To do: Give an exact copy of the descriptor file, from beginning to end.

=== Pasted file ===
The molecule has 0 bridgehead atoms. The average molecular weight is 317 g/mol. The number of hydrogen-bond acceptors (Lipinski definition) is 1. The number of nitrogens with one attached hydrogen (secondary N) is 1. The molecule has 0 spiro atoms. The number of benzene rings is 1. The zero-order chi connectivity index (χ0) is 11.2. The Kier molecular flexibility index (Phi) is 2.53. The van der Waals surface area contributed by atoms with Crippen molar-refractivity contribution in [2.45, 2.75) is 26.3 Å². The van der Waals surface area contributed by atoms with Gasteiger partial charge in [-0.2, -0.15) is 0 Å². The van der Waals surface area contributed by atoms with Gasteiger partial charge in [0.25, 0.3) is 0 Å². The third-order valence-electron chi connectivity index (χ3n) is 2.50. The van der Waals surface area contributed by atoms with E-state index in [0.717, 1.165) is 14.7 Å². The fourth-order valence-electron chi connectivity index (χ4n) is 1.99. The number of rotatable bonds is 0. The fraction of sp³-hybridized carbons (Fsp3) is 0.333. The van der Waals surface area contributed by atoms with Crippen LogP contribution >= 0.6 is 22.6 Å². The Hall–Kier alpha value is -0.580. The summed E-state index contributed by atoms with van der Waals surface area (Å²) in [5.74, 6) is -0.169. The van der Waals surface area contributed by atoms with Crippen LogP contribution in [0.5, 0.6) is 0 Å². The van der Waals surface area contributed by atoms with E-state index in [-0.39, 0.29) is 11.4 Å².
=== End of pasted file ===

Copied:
The molecule has 0 bridgehead atoms. The average molecular weight is 317 g/mol. The number of hydrogen-bond acceptors (Lipinski definition) is 1. The number of nitrogens with one attached hydrogen (secondary N) is 1. The molecule has 0 spiro atoms. The number of benzene rings is 1. The zero-order chi connectivity index (χ0) is 11.2. The Kier molecular flexibility index (Phi) is 2.53. The van der Waals surface area contributed by atoms with Crippen molar-refractivity contribution in [2.45, 2.75) is 26.3 Å². The van der Waals surface area contributed by atoms with Gasteiger partial charge in [-0.2, -0.15) is 0 Å². The van der Waals surface area contributed by atoms with Gasteiger partial charge in [0.25, 0.3) is 0 Å². The third-order valence-electron chi connectivity index (χ3n) is 2.50. The van der Waals surface area contributed by atoms with E-state index in [0.717, 1.165) is 14.7 Å². The fourth-order valence-electron chi connectivity index (χ4n) is 1.99. The number of rotatable bonds is 0. The fraction of sp³-hybridized carbons (Fsp3) is 0.333. The van der Waals surface area contributed by atoms with Crippen LogP contribution >= 0.6 is 22.6 Å². The Hall–Kier alpha value is -0.580. The summed E-state index contributed by atoms with van der Waals surface area (Å²) in [5.74, 6) is -0.169. The van der Waals surface area contributed by atoms with Crippen LogP contribution in [0.5, 0.6) is 0 Å². The van der Waals surface area contributed by atoms with E-state index in [-0.39, 0.29) is 11.4 Å².